Skip to main content

A ship receives its' load of oil from the Kinder Morgan Trans Mountain Expansion Project's Westeridge loading dock in Burnaby, British Columbia, on June 4, 2015.JONATHAN HAYWARD/The Canadian Press

Federal Liberal government will make clear its support of the Trans Mountain pipeline expansion when it meets with the newly elected government of B.C., the country's natural resources minister said Thursday.

But Jim Carr said it first must be established who won the election on Monday. The results appear to hand Liberal Leader Christy Clark a minority government, but this could change with counts of absentee ballots and recounts.

A total of 43 members of Clark's party were elected, one seat short of a majority.

The NDP won 41 seats and the Green Party three. Both have said they oppose the Trans Mountain expansion and, if they act together, could potentially try to derail it.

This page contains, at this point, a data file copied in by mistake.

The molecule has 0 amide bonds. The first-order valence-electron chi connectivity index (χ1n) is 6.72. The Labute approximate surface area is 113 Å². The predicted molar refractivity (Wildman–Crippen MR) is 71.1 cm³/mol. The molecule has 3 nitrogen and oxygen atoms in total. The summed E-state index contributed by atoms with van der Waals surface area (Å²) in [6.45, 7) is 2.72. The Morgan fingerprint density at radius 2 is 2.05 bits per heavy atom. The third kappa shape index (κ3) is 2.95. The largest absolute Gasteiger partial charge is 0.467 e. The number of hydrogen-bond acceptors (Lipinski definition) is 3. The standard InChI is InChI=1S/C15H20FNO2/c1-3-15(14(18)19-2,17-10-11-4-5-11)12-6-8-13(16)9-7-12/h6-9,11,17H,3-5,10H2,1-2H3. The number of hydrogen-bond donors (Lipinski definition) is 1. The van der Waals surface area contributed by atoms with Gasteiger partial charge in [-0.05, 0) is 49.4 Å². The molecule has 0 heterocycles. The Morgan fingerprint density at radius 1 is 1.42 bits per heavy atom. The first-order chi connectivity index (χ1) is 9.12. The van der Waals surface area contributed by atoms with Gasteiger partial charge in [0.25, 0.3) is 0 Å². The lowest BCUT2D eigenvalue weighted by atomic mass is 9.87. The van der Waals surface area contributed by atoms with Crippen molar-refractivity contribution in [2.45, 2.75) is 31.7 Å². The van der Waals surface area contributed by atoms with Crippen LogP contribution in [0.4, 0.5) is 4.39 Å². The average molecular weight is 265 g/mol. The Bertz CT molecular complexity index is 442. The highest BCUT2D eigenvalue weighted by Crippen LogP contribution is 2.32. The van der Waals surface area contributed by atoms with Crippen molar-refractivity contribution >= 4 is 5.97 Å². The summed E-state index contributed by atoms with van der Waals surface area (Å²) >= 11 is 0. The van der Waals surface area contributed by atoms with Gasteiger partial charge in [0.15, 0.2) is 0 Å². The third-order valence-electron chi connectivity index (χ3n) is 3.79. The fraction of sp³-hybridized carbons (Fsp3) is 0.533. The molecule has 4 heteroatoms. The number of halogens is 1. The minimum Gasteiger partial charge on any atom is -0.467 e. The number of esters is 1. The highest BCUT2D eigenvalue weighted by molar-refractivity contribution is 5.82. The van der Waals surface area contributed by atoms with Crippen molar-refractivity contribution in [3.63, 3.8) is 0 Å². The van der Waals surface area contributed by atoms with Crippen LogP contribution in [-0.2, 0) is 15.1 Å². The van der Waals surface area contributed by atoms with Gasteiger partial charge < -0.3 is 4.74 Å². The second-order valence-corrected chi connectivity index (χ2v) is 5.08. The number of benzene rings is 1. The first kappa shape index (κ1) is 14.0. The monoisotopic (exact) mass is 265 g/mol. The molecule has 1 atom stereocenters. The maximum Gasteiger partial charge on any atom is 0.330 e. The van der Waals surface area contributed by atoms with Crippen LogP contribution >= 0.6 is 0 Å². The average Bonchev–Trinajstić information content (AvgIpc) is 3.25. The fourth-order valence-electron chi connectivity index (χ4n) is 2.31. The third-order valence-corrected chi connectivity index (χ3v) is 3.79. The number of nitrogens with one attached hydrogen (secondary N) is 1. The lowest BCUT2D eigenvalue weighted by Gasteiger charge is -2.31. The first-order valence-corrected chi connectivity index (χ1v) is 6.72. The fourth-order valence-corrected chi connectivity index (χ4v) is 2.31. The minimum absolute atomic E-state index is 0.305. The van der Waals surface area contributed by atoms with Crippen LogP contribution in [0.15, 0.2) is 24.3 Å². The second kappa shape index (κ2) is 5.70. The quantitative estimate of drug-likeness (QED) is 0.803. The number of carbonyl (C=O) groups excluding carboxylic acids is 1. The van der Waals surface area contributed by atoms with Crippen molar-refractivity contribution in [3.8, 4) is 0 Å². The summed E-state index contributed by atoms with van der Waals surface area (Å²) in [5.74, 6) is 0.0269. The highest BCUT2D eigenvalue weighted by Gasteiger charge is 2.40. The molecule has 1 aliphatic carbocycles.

At an event in Calgary, Carr says the pipeline received conditional federal approval after "very rigorous review" and he continues to believe it is in the national interest as a job creator and means to export Alberta crude to Asian markets.

He wouldn't say whether he thought the pipeline's prospects of being built were put at risk by the B.C. election results.

This content appears as provided to The Globe by the originating wire service. It has not been edited by Globe staff.

B.C. Green Party leader Andrew Weaver says getting 'big money' out of politics is 'non-negotiable' if the Liberals and NDP want his party's support. Election results remain uncertain while 176,000 absentee ballots are counted.

The Canadian Press

Report an error